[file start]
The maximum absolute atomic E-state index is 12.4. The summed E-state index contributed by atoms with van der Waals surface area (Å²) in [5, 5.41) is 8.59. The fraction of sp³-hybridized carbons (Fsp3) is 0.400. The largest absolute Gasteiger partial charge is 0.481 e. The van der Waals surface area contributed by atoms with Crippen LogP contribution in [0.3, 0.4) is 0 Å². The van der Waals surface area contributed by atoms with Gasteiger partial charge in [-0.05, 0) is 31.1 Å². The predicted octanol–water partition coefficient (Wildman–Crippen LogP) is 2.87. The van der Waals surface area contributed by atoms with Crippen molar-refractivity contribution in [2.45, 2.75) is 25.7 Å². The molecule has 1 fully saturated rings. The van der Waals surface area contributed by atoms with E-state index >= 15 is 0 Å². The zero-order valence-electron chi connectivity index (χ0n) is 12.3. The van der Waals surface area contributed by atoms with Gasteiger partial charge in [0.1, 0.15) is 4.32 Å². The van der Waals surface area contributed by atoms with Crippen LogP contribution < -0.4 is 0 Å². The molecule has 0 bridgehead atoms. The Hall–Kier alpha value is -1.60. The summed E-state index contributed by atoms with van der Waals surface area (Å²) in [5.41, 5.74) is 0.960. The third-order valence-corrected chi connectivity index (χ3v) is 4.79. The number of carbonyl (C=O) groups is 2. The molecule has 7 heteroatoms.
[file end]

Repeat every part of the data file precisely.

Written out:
The maximum absolute atomic E-state index is 12.4. The summed E-state index contributed by atoms with van der Waals surface area (Å²) in [5, 5.41) is 8.59. The fraction of sp³-hybridized carbons (Fsp3) is 0.400. The largest absolute Gasteiger partial charge is 0.481 e. The van der Waals surface area contributed by atoms with Crippen LogP contribution in [0.3, 0.4) is 0 Å². The van der Waals surface area contributed by atoms with Gasteiger partial charge in [-0.05, 0) is 31.1 Å². The predicted octanol–water partition coefficient (Wildman–Crippen LogP) is 2.87. The van der Waals surface area contributed by atoms with Crippen molar-refractivity contribution in [2.45, 2.75) is 25.7 Å². The molecule has 1 fully saturated rings. The van der Waals surface area contributed by atoms with E-state index >= 15 is 0 Å². The zero-order valence-electron chi connectivity index (χ0n) is 12.3. The van der Waals surface area contributed by atoms with Gasteiger partial charge in [0.1, 0.15) is 4.32 Å². The van der Waals surface area contributed by atoms with Crippen LogP contribution < -0.4 is 0 Å². The molecule has 0 bridgehead atoms. The Hall–Kier alpha value is -1.60. The summed E-state index contributed by atoms with van der Waals surface area (Å²) in [5.41, 5.74) is 0.960. The third-order valence-corrected chi connectivity index (χ3v) is 4.79. The number of carbonyl (C=O) groups is 2. The molecule has 7 heteroatoms.